The crunch of car tyres on gravel signals Wheeler’s arrival home. Headlights flash through the chiffon curtains as his huge four-wheel drive pulls into the carport.
The luminous beads on my watch say it’s after seven. I’ve been sitting in the darkness in Wheeler’s bedroom for an hour.
His house has given me a different insight into the man to the one I’d gleaned over two months, chasing him down corridors and on the phone for information. Any information.
The furniture is all teak and leather, no cheap Ikea shit. That doesn’t surprise me. But the collection of Aboriginal artwork is news.
He also likes to travel. Happy snaps pepper the walls, him with the wife and kids on beaches and trekking through jungle. He’s just dropped the family at the airport. They’re on their way to Bali. He’s supposed to be joining them later.
He looks different in those pictures. Happy, engaged, human. Got to push those images from my mind, focus on the white-hot ball of anger in the pit of my stomach.
The front door opens. I hear keys thrown onto the hallway table, footsteps on the polished wooden floorboards.
The bedroom door opens. I flick on the bedside lamp. Soft light floods the room. Wheeler blinks, otherwise cool as, like he walks into his bedroom everyday and finds a man pointing a pistol at him.
The little bastard gazes at me, sniffs like he’s trying to find the source of a bad odour.
Right now I hate him more than anyone living being on earth but he’s struggling to recognise me.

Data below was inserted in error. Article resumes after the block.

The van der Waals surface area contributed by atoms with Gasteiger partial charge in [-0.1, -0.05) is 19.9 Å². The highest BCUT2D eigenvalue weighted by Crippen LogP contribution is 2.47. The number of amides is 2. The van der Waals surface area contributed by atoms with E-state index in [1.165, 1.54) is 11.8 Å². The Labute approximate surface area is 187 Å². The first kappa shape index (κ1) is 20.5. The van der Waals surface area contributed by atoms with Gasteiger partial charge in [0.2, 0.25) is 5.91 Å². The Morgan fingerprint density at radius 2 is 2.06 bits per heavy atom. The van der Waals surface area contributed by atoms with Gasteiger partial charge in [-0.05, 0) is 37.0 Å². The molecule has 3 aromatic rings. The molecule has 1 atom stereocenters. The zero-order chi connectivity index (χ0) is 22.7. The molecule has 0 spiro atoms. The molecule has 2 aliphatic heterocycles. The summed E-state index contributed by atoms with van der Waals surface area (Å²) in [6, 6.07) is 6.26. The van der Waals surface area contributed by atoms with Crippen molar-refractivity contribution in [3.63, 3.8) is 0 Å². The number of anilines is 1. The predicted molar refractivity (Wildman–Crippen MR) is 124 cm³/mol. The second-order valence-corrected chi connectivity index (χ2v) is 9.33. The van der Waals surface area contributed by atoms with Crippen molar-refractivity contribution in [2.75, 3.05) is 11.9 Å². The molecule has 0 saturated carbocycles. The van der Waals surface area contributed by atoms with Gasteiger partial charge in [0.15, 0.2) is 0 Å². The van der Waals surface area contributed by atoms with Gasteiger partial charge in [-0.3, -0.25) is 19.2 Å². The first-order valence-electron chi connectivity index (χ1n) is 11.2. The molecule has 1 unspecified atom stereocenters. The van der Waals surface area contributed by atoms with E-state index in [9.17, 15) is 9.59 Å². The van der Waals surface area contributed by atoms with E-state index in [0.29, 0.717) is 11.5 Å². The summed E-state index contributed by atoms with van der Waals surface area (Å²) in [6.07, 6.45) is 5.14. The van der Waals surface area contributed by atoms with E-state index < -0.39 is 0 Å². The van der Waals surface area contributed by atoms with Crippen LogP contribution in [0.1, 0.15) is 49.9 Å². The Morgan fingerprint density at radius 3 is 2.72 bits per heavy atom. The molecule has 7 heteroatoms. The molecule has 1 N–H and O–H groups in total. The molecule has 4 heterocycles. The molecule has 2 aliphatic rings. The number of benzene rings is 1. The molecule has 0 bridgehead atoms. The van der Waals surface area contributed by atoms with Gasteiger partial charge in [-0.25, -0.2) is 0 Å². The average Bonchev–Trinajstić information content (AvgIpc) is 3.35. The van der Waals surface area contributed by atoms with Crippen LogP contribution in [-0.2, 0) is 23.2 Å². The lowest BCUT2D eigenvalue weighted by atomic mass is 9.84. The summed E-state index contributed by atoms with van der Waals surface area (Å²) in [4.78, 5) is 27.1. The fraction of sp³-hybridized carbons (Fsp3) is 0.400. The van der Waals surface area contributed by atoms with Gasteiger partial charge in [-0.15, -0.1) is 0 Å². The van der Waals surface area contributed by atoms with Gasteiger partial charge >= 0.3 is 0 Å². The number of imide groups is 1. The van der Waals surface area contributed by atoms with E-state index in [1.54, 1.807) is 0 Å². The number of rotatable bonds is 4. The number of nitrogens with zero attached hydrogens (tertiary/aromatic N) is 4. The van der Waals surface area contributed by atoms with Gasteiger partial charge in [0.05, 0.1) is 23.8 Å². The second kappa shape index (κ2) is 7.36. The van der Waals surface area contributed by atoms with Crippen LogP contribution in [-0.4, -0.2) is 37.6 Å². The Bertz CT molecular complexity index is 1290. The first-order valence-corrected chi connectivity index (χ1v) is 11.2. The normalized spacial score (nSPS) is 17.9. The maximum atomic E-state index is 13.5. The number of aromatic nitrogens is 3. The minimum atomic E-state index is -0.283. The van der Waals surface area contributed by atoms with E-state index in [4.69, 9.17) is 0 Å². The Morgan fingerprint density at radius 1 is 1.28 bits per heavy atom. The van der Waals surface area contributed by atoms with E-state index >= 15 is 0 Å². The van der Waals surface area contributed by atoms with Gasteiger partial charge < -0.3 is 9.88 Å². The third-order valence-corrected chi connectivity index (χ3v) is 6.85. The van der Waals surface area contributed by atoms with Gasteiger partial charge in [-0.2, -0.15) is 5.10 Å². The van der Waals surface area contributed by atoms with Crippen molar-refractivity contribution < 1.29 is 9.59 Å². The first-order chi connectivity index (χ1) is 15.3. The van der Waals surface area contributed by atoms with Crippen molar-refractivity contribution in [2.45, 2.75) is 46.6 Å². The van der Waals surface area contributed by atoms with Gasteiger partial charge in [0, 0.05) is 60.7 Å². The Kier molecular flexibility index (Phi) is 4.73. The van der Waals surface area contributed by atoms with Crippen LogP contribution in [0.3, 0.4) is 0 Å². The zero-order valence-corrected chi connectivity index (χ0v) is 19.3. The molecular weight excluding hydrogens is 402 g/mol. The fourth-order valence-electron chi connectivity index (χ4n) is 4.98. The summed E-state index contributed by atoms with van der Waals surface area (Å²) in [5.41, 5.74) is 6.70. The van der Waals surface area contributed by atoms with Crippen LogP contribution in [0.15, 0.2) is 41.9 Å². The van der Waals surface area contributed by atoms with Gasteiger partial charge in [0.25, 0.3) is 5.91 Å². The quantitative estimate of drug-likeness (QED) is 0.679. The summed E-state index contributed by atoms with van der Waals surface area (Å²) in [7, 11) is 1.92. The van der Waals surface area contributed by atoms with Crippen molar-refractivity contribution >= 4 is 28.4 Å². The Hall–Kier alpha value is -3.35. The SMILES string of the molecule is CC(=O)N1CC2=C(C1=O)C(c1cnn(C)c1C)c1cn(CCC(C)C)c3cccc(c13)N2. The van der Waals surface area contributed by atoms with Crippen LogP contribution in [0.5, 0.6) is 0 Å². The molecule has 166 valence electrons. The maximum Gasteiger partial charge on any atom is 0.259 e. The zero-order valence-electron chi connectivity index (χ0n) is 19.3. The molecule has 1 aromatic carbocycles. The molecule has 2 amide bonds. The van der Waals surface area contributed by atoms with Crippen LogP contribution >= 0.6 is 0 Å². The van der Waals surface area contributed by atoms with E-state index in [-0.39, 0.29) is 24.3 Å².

I squeeze the trigger, just as he opens his mouth to speak. The tranquiliser gun makes a noise like a sharp intake of breath.
Wheeler swats at the dart like it’s an annoying insect. Then his eyes disappear into the back of his head and he slumps to the ground, doesn’t move.
I look at the gun. Amazing, the shit you can buy on the Internet.
The next part won’t be so easy. I take a deep breath, hold him under both arms, drag him down the hallway to his car and a date with a nearby ravine.
At night the hospital feels like the empty hotel lobby. The woman at reception smiles, looks back to her magazine.
The duty station in the oncology unit is unattended. The rooms either side of the carpeted passageway are mostly dark and still, although I notice the occasional relative or loved one in their bedside vigil.
Room twelve on the left. Dad’s hand is cool, the skin like tissue paper. His eyes are closed. The condensation on the clear plastic of his breath apparatus, the only indicator there’s any life left.
I touch his check with the back of my hand.
‘Not long now, Dad.’
Eleven weeks since he was diagnosed, but already he’s a husk. The chemotherapy administered by Doctor Wheeler destroyed his health before the cancer had a chance to do its work.
I can still remember Wheeler’s mogadon voice telling me one can never know what will happen with treatment, that it’s all guess work.
I slump back in the chair, exhausted from the last two hours, the last two months.
The image of Wheeler’s burning car loops in my mind.
The curtains are open. Lights dot the hills. Music plays faintly from a speaker above the bed, one of those dreadful stations old people listen to. The nurse tells me he likes it.
I’ll deal with the moral consequences later. Add them to the mountain of guilt I feel for letting Wheeler convince me chemo was the way to go.
For now, better to focus on the old man in the bed next to me, think of what I’ve just done as a form of trauma therapy.
A nurse pops her head into the room, the tiny brunette always on duty this time of night.
‘Oh, it’s just you.’
‘Yeah, just me.’
‘Doctor Wheeler’s left for the night but he’ll be back in the morning.’
I nod, smile weakly, look at Dad.
‘No he won’t,’ I whisper.